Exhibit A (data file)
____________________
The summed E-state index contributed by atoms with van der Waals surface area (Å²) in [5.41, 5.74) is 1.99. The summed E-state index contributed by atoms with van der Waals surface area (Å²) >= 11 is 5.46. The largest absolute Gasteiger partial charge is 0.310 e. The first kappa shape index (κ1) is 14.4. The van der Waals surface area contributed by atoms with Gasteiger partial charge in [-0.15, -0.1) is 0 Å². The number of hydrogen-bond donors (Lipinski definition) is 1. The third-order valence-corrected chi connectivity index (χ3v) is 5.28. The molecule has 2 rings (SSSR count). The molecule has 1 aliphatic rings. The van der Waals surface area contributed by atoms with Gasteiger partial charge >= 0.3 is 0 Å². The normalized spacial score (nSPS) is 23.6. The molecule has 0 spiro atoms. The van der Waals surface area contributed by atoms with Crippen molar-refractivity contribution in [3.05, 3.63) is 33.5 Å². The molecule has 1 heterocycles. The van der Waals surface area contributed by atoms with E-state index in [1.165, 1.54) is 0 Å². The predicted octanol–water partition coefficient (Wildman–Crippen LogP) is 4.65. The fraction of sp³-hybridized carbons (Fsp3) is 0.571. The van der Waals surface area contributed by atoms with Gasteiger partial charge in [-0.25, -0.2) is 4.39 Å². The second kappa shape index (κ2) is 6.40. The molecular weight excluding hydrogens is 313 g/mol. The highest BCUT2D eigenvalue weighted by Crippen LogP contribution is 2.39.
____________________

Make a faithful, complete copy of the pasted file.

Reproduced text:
The summed E-state index contributed by atoms with van der Waals surface area (Å²) in [5.41, 5.74) is 1.99. The summed E-state index contributed by atoms with van der Waals surface area (Å²) >= 11 is 5.46. The largest absolute Gasteiger partial charge is 0.310 e. The first kappa shape index (κ1) is 14.4. The van der Waals surface area contributed by atoms with Gasteiger partial charge in [-0.15, -0.1) is 0 Å². The number of hydrogen-bond donors (Lipinski definition) is 1. The third-order valence-corrected chi connectivity index (χ3v) is 5.28. The molecule has 2 rings (SSSR count). The molecule has 1 aliphatic rings. The van der Waals surface area contributed by atoms with Gasteiger partial charge >= 0.3 is 0 Å². The normalized spacial score (nSPS) is 23.6. The molecule has 0 spiro atoms. The van der Waals surface area contributed by atoms with Crippen molar-refractivity contribution in [3.05, 3.63) is 33.5 Å². The molecule has 1 heterocycles. The van der Waals surface area contributed by atoms with E-state index in [1.165, 1.54) is 0 Å². The predicted octanol–water partition coefficient (Wildman–Crippen LogP) is 4.65. The fraction of sp³-hybridized carbons (Fsp3) is 0.571. The van der Waals surface area contributed by atoms with Gasteiger partial charge in [-0.25, -0.2) is 4.39 Å². The second kappa shape index (κ2) is 6.40. The molecular weight excluding hydrogens is 313 g/mol. The highest BCUT2D eigenvalue weighted by Crippen LogP contribution is 2.39.